In ye olden days (before 2000), customers enjoyed a meal and then received a paper check. The big, blank space below the total could often be left empty because of the extra math involved (or something).
Within the last few years, e-payment start up Square has liberated small businesses from cash-only payment, the seventh circle of hell. What’s more, Square places heavy emphasis on the necessity of tips.
Replacing the antiquated tip jar, which was often overlooked, Square provides a screen specifically dedicated to tips during the checkout process. The e-pay service gives customers the option to push buttons for 15, 20, and 25 percent tips. They can also enter their own percentage for a tip.
Want to walk away like Scrooge McDuck? You’ll have to actively push a “no tip” button under the pleading gaze of your barista.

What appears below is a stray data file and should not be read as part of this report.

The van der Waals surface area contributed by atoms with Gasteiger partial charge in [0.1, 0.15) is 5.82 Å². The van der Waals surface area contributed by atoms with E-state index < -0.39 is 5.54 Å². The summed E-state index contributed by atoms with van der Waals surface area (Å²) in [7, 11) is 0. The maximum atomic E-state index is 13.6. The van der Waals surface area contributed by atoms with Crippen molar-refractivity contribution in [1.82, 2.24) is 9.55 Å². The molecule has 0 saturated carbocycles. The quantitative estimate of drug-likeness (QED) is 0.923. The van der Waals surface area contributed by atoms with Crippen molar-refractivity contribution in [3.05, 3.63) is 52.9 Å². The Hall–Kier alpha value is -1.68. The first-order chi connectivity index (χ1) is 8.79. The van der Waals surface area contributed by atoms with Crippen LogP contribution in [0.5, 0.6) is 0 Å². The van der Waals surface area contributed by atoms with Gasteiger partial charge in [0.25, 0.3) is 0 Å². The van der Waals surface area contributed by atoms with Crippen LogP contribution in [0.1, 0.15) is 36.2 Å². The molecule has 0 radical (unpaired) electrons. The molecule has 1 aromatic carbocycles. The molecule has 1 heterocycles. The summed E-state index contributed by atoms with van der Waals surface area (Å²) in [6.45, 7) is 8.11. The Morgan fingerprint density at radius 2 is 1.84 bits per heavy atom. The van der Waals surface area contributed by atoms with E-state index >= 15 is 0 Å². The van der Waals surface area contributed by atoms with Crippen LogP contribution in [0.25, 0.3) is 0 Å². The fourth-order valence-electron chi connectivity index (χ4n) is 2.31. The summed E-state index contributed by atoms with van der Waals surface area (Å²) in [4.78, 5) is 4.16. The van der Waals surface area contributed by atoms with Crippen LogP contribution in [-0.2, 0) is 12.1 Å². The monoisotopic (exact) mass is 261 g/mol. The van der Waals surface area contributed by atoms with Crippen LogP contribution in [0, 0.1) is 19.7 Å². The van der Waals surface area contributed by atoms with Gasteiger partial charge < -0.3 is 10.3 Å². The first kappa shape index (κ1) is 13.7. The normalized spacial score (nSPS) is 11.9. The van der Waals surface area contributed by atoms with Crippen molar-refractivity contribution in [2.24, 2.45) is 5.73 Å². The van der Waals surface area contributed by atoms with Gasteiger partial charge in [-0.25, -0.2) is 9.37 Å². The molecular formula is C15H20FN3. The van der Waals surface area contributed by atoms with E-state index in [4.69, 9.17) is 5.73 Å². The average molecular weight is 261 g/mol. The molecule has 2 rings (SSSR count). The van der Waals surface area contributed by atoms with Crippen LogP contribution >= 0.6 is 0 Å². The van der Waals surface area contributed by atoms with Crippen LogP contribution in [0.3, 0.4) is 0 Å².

The psychological reinforcement seems to be working. Fast Company reports that Square generated $70 million in tips last quarter alone.
Fast Company attributes to the raise in tips to ease of use, comparing it to NYC taxis’ switch to touch screen payment.
The article reports,
“When the city added touch-screen devices to the cab and began accepting cards, the average tip shot up to 22%, reportedly boosting annual tips by $144 million. Why? Because the user interface presented the passenger with three default tip options: 20%, 25%, or 30%.”
It’s worth noting that Starbucks has even bought into the trend. The coffee megaforce is debuting a digital tip feature for their mobile app, reports Slate. The service was requested by customers.
The tip system comes just in time for Starbucks’ new foray into wine and beer. Customers are meant to tip their barista like they’d tip a bartender.
Does Square make you feel guilty enough to tip? Let us know in the comments.